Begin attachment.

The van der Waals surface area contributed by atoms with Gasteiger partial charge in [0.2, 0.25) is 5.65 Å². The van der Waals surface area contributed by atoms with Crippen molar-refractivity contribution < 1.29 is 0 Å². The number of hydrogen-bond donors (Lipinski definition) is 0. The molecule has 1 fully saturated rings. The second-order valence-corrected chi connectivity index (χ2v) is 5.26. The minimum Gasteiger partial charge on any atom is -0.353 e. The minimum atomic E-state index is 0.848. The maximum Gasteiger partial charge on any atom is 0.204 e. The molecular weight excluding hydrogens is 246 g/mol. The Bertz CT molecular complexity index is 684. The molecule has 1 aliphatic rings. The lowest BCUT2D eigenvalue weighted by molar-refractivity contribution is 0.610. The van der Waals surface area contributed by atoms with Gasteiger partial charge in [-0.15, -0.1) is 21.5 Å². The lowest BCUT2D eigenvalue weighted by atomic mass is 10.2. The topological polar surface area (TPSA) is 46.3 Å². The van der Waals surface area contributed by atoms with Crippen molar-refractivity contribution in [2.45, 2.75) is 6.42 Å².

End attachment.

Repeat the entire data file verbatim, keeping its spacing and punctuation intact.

The van der Waals surface area contributed by atoms with Gasteiger partial charge in [0.2, 0.25) is 5.65 Å². The van der Waals surface area contributed by atoms with Crippen molar-refractivity contribution < 1.29 is 0 Å². The number of hydrogen-bond donors (Lipinski definition) is 0. The molecule has 1 fully saturated rings. The second-order valence-corrected chi connectivity index (χ2v) is 5.26. The minimum Gasteiger partial charge on any atom is -0.353 e. The minimum atomic E-state index is 0.848. The maximum Gasteiger partial charge on any atom is 0.204 e. The molecular weight excluding hydrogens is 246 g/mol. The Bertz CT molecular complexity index is 684. The molecule has 1 aliphatic rings. The lowest BCUT2D eigenvalue weighted by molar-refractivity contribution is 0.610. The van der Waals surface area contributed by atoms with Gasteiger partial charge in [-0.15, -0.1) is 21.5 Å². The lowest BCUT2D eigenvalue weighted by atomic mass is 10.2. The topological polar surface area (TPSA) is 46.3 Å². The van der Waals surface area contributed by atoms with Crippen molar-refractivity contribution in [2.45, 2.75) is 6.42 Å².